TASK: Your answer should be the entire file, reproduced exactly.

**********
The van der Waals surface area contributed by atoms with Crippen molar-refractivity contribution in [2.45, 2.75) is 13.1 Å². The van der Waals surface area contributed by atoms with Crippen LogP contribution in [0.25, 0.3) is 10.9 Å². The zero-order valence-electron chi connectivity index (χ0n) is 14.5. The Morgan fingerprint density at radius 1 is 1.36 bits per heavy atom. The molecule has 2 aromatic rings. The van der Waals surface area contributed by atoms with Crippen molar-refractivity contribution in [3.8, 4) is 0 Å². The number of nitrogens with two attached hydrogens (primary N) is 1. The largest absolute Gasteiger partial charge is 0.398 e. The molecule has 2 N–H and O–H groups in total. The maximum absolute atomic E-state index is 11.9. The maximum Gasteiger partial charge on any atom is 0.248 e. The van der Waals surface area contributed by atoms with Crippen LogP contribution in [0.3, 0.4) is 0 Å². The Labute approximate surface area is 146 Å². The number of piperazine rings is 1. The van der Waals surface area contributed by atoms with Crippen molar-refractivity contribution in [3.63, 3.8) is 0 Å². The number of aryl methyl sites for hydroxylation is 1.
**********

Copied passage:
The van der Waals surface area contributed by atoms with Crippen molar-refractivity contribution in [2.45, 2.75) is 13.1 Å². The van der Waals surface area contributed by atoms with Crippen LogP contribution in [0.25, 0.3) is 10.9 Å². The zero-order valence-electron chi connectivity index (χ0n) is 14.5. The Morgan fingerprint density at radius 1 is 1.36 bits per heavy atom. The molecule has 2 aromatic rings. The van der Waals surface area contributed by atoms with Crippen molar-refractivity contribution in [3.8, 4) is 0 Å². The number of nitrogens with two attached hydrogens (primary N) is 1. The largest absolute Gasteiger partial charge is 0.398 e. The molecule has 2 N–H and O–H groups in total. The maximum absolute atomic E-state index is 11.9. The maximum Gasteiger partial charge on any atom is 0.248 e. The van der Waals surface area contributed by atoms with Crippen LogP contribution in [0.3, 0.4) is 0 Å². The Labute approximate surface area is 146 Å². The number of piperazine rings is 1. The van der Waals surface area contributed by atoms with Crippen molar-refractivity contribution in [3.63, 3.8) is 0 Å². The number of aryl methyl sites for hydroxylation is 1.